Should we enable polls on TypeDrawers?

Stephen ColesStephen Coles Posts: 697
edited February 2015 in Suggestions and Bug Reports
This is a special discussion type that allows the discussion author to ask for votes on specific options (as opposed to standard replies).
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  • I wonder if people who don't want polls will object to this poll and abstain, thereby skewing the results against their wishes?
  • 6 for and 1 Jackson against. I think I understand why Jackson opposes polls.
  • I'm not going to explain why I voted No just to drive home my point. 
  • In general I am in favor of having polls. On the other hand I think it wouldn't be positive if polls encourage voting instead of arguing for or against important topics. 
  • Polls reduce questions to percentages. I think that stifles discussion and nuance.
  • I share Paul van der Laan's point of view. Haven't we had our fill of abbreviated communications yet? Without advance moderation, I can imagine that all kinds of trivia and crapola will be put up for a vote? Here's an example:

    Is Stephen Coles the 6th most intelligent person on Typedrawers? Yes or no? Inquiring minds need to know.
  • This reminds me of a story. In the 1960s and early-1970s, a late friend of mine was the curator of musical instruments at the Smithsonian Institution. For a two-week period one summer, he found himself the only person in his small department, the result of a two people out on medical leave and several away on vacation. So he had to do something he'd never done before: pick up the phone whenever it rang (this was the era before voicemail). He had had no prior idea of how many people called in every day with questions, mostly about the value of an old violin found in an attic and such. But there were more general musical questions, too, which people felt free to call in and ask given that it was the only "federal" source of musical information aside from the Library of Congress.

    At first, it was a hoot, but he got sick of it after a while, so he started giving the quickest answers he could think of. One day, an old lady called and asked, "Can you tell me, where does John Philip Sousa rank among American composers?" "Sousa," my friend answered, "let me see the latest chart . . . 17th." "Thank you very much," said the satisfied taxpayer.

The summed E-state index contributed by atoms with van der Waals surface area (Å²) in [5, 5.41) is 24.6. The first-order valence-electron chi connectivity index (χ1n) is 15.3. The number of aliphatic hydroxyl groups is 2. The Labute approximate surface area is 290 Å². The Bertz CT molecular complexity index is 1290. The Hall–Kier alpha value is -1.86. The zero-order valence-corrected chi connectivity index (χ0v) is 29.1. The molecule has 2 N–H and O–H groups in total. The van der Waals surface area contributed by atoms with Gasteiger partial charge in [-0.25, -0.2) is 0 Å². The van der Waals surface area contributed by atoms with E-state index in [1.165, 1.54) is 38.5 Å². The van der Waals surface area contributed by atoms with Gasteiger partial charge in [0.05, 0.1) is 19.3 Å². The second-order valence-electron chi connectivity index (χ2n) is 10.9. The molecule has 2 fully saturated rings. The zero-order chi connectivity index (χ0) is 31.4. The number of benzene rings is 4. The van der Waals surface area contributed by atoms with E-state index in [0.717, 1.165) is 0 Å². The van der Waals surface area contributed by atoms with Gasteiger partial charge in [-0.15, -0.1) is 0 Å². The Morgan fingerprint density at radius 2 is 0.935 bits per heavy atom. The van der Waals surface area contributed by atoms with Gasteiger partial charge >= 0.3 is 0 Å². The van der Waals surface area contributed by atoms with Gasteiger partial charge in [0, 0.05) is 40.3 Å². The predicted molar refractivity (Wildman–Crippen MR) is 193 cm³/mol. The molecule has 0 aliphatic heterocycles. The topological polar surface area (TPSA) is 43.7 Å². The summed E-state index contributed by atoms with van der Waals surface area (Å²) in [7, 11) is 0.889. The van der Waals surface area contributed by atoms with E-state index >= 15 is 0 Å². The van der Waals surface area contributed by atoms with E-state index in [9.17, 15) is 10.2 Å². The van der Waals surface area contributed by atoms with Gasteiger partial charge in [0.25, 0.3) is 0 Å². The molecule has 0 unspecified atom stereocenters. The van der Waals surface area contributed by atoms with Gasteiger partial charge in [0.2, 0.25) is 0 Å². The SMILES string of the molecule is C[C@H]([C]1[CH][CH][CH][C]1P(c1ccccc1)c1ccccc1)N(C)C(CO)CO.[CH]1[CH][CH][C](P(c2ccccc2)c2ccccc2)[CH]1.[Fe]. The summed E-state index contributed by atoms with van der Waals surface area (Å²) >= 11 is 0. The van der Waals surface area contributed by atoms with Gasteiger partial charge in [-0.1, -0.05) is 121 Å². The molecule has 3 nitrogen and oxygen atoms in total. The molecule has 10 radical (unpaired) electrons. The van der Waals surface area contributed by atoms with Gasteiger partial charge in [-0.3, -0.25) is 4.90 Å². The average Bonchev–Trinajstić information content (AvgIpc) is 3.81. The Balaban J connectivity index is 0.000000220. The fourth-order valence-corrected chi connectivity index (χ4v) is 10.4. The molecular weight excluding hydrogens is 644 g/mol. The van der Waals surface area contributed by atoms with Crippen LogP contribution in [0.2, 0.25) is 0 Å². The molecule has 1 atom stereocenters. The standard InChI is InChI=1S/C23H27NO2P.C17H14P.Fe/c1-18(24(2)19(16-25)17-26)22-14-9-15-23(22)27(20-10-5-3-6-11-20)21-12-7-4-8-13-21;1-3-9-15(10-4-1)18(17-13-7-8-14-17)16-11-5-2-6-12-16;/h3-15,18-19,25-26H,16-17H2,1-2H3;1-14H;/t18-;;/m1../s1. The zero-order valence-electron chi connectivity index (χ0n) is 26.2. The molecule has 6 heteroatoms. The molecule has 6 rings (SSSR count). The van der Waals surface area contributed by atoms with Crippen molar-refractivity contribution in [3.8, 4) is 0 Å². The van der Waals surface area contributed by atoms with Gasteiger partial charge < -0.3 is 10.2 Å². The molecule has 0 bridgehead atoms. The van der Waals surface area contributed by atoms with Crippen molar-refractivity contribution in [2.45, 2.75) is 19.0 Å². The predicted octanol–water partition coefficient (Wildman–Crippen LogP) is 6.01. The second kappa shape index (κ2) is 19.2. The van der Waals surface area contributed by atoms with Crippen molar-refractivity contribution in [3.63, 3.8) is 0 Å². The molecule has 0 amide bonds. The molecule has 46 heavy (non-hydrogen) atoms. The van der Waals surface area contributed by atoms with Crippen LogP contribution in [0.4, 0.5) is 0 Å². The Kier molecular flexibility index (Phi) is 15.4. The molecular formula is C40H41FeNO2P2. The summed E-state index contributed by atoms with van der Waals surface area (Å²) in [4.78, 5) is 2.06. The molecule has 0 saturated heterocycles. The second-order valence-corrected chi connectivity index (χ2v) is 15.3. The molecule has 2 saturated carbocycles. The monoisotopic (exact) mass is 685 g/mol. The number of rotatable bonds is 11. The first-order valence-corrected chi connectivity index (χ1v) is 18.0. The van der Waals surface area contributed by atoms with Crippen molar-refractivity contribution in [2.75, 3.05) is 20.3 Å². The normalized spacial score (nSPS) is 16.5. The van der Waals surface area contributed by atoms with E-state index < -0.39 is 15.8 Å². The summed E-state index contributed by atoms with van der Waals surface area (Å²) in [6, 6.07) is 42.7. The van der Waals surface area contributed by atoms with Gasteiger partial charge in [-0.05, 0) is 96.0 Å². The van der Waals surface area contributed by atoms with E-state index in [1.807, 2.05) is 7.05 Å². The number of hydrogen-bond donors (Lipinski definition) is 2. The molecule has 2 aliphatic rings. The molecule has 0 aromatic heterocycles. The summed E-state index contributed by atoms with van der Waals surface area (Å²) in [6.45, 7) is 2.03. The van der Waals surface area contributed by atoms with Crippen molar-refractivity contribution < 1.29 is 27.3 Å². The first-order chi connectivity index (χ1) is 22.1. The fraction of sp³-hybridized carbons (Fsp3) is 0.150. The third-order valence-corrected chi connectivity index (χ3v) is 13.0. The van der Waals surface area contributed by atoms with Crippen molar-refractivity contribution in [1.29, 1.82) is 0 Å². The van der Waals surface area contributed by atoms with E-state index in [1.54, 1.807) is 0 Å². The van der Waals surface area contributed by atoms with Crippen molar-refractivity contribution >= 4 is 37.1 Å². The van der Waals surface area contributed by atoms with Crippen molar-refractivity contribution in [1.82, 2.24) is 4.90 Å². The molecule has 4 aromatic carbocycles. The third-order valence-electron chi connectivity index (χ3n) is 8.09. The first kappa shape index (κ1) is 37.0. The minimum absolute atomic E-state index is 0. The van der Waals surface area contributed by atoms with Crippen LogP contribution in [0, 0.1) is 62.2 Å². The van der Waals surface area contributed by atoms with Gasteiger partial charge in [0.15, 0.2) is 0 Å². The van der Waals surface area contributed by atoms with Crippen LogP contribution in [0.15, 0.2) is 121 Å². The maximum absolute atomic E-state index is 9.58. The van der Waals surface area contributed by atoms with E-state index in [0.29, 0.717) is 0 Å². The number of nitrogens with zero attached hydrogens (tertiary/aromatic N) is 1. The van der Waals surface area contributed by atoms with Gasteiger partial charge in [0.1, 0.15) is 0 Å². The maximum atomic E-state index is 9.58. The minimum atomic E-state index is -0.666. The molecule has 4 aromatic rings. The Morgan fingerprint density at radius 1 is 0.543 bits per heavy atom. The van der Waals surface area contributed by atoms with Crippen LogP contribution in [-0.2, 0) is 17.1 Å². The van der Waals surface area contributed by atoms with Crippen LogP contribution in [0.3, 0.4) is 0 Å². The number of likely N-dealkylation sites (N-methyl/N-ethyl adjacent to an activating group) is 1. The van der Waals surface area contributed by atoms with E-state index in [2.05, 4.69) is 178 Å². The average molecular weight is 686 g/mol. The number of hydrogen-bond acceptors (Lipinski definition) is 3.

I'm afraid that's the kind of information we'll get from polls.

  • I used to hate all of those "What is your favorite" or "Top Ten Best" or "Top 10 Worst" or whatever banal ordering people used to come up with on Typophile. They did this without "polling enabled".  I don't think it matters.  You cannot legislate intelligent intercourse.  There will be people who love that shit.  I am just of the mind that the fewer regulations we impose the better.   We can easily pass on reading whatever stupid crap people post on our own.
  • George ThomasGeorge Thomas Posts: 352
    edited February 2015
    On the other hand I think it wouldn't be positive if polls encourage voting instead of arguing for or against important topics. 
    Ramiro makes a good point. With that in mind, consider requesting comments on the topic prior to voting with a cutoff date for the comments, then take the vote. That would allow anyone who was not sure which way to vote time to consider both sides.
  • Honestly... I really can't decide. I'm not in any way for or against. I think this is coming to a dead end. We need more people to vote for one side to reach a conclusion, and I'm not sure that's going to be the case. If there are only three more votes for yes, then it's hard to say. The more unanimous, the better, but it is what it is. I'm just not going to decide.
  • I'm totally with Chris on that. Allowing the option for the chance that someone might find a good use of polling (or thinks he will) is more important than disabling the option in fear of lost of intelligent interaction or something like that.
  • Maybe we can allow a poll under special circumstances and after the topic has been debated...
    Also, can I change my vote? :smile:  
  • Stephen ColesStephen Coles Posts: 697
    edited February 2015
    Very cogent points on both sides, which supports the notion that articulated opinions are more valuable than mute votes. On the other hand, folks are explaining and discussing their opinions on this topic even with a poll in place, so it could be argued the poll does no harm and simply represents a summary.